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Remembering George Wein

A tribute to the man who founded the modern music festival.

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George Wein at his piano

Chip Deffaa, Editor-at-Large

Chip DeFFaa, Editor-at-Large

George Wein, who died peacefully at his New York apartment at the age of 95, was the founder of the modern music festival.  His contributions to pop culture were enormous.   I liked him very much.  He was easy to talk to, always candid and frank in our talks, and he was wholly committed to the music he loved.  Starting in the early 1950’s, he created the Newport Jazz Festival, and followed that with assorted other festivals: the Newport Folk Festival, the Kool Jazz Festival, the JVC Jazz Festival, the Grand Parade du Jazz (in Nice, France), the New Orleans Jazz and Heritage Festival, and more.

The titles of his festivals might change from time to as he found new corporate sponsors; the Kool Jazz Festival, for example, became the JVC Jazz Festival.  (And he pioneered that concert, too–getting big corporations to subsidize concerts in return for naming rights.)  His festivals in New York (which I simply thought of as George Wein’s festivals, as different corporate sponsors came and went) were for many years my favorite part of summers in New York.  They were huge events–added lots of life to the city–and drew countless tourists.

George Wein with Duke Ellington and Erroll Garner

But all of the various pop music festivals that sprang to life in the U.S. and abroad after Wein’s early successes with the Newport festivals happened because he paved the way, because of his concept of a music festival.  (Without him, there would never have been, for example, a Woodstock.)

He started as a Boston jazz club owner and pianist, and imaginatively improvised festivals that–at their best–felt like a wonderfully satisfying cross between a concert and a party.  I liked his late wife Joyce, too, whom he also credited as his partner in every sense.  She worked with him on the festivals, sharing his love for the musicians, and helping him find the right balance between idealism (simply celebrating the artists you love) and practicality (selling enough tickets and keeping costs in check so that the festivals could survive another year).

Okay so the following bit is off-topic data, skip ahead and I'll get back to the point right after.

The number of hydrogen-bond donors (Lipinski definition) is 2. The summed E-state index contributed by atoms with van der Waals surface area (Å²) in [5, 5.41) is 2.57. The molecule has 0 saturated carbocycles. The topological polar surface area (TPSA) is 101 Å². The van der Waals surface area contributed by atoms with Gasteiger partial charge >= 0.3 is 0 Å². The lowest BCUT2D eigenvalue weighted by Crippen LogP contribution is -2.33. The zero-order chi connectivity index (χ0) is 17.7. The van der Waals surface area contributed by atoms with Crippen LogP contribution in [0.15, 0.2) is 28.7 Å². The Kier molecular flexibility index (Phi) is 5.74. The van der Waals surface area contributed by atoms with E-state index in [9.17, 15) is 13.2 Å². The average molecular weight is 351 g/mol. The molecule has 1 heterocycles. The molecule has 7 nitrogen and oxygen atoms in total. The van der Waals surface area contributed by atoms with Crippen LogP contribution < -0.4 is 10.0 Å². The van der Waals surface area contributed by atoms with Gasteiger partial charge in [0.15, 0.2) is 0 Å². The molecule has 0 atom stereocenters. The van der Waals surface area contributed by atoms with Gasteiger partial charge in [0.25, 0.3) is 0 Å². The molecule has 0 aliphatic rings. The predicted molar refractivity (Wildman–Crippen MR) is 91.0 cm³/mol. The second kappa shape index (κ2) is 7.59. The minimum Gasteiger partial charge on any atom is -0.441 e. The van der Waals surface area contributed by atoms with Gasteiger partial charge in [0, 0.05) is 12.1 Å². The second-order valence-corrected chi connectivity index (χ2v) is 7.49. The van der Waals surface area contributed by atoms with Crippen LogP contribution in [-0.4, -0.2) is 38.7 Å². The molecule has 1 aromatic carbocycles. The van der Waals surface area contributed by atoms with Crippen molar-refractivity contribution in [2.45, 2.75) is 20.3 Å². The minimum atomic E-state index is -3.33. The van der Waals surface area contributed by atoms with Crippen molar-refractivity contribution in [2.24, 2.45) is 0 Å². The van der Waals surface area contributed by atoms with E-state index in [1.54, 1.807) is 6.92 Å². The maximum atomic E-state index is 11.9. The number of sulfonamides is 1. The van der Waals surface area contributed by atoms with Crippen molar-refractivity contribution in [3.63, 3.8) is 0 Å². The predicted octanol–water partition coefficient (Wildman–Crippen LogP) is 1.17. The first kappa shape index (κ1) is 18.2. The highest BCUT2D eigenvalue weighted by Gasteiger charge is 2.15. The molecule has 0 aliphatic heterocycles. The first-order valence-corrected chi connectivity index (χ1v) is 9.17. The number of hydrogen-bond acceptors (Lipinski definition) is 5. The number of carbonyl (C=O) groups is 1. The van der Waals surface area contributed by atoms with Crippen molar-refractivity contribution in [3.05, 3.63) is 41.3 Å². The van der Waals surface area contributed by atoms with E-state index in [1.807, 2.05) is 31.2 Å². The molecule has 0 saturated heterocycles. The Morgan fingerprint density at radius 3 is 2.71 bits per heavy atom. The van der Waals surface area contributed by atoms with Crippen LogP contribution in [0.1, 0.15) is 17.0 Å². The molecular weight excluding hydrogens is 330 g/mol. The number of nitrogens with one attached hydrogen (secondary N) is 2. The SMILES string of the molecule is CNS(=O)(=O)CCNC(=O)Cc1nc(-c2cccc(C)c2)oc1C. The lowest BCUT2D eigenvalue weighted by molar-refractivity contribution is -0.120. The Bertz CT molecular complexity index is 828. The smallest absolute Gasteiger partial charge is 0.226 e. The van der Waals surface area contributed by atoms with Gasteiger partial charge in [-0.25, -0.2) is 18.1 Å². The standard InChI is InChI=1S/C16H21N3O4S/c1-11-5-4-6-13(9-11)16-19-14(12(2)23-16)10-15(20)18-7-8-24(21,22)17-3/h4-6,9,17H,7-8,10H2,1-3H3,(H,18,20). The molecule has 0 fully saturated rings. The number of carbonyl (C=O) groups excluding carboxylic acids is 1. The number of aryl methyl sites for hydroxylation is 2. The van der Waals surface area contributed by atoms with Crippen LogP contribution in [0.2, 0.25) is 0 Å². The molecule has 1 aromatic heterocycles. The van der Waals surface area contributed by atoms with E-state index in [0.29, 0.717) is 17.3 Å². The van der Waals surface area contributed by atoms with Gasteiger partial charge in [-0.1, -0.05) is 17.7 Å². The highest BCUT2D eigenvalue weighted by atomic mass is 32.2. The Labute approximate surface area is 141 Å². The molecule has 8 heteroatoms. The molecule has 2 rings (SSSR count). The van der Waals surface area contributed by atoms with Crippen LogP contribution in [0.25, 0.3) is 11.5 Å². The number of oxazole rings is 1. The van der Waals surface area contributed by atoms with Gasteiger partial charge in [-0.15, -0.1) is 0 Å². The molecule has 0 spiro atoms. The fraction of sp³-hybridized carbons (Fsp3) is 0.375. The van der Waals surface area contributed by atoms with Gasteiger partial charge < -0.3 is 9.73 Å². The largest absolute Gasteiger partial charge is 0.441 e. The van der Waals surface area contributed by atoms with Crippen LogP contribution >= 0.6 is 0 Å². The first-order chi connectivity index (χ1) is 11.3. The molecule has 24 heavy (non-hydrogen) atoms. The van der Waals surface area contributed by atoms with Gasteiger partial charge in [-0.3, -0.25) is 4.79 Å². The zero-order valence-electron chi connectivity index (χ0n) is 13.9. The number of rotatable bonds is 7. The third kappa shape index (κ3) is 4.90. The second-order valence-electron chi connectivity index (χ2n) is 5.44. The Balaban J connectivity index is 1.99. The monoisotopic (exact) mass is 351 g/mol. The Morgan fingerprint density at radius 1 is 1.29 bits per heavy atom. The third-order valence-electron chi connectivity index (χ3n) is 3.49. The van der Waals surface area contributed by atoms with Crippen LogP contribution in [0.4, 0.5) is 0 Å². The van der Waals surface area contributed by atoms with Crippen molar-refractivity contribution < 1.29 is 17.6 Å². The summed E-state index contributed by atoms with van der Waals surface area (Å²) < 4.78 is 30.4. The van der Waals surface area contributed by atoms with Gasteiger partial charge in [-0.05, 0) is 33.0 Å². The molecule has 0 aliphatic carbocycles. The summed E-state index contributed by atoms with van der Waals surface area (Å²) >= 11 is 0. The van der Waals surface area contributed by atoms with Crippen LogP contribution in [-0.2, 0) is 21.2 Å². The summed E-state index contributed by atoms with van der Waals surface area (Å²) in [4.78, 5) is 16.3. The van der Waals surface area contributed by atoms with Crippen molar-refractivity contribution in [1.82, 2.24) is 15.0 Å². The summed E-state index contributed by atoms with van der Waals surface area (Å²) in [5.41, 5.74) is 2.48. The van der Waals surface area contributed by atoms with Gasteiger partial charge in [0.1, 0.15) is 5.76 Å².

George Wein with Bobby Hackett and Louis Armstrong

I traveled to Newport and New Orleans to enjoy his festivals, as well as, of course, his festivals in New York.  (I still have tee shirts from his festivals, going back to the 1970’s.)  Sometimes he simply booked artists to do a set of music of their choice.   But some of the most memorable moments occurred when he would put together artists for all-star gatherings that would not have occurred except for his input as a producer, and his knowledge and good taste.  I treasured being able to see, thanks to him, jazz greats interact who might never otherwise appear on stage together.

And he never stopped playing piano.  I loved the music that he and his own all-stars would make.

Even 25 or 30 years ago, when his festivals were major events–attracting huge crowds in New York, Newport, New Orleans–he voiced fears to me about the future of the festivals.  He told me he worried because so much depended on things beyond his control.  Finances were more precarious than outsiders might imagine, he suggested.  So much depended on finding and holding on to corporate sponsors, who didn’t necessarily share his passion for the music.  And he also had to worry about security and crowd control at outdoor concerts.  (Unruly audiences got him kicked out of Newport for a spell.)

George Wein with wife Joyce

He also told me that he could book the best musicians in the world but if the sound engineers did a poor job, a concert could flop.  And finding enough good sound engineers wasn’t always easy.  I remember him telling me, “I might hire a young sound engineer who’s done good work with some rock bands, but he’s never before worked with a big swing band; he didn’t grow up with big bands, like I did.  He doesn’t know what a big band should sound like.  And that one engineer can make 18 big-band musicians sound bad.”  He worried, too, he told me, that more jazz greats were dying off than were coming up.  It hit him hard when, for example, Ella Fitzgerald died.  He liked and respected the young jazz singers coming up, he told me; but none of them could connect with a huge concert audience the way Ella did.

After Wein’s wife died, he began cutting back on his own activities, turning more and more responsibilities over to others, hoping he might be able to serve in more of an advisory capacity.  But a great deal always depended on his own taste and vision, and drive.

A tribute to the man who founded the modern music festival.

The photos I’m choosing show him with jazz artists Bobby Hackett and Louis Armstrong; with Duke Ellington and Erroll Garner; with his wife, Joyce.

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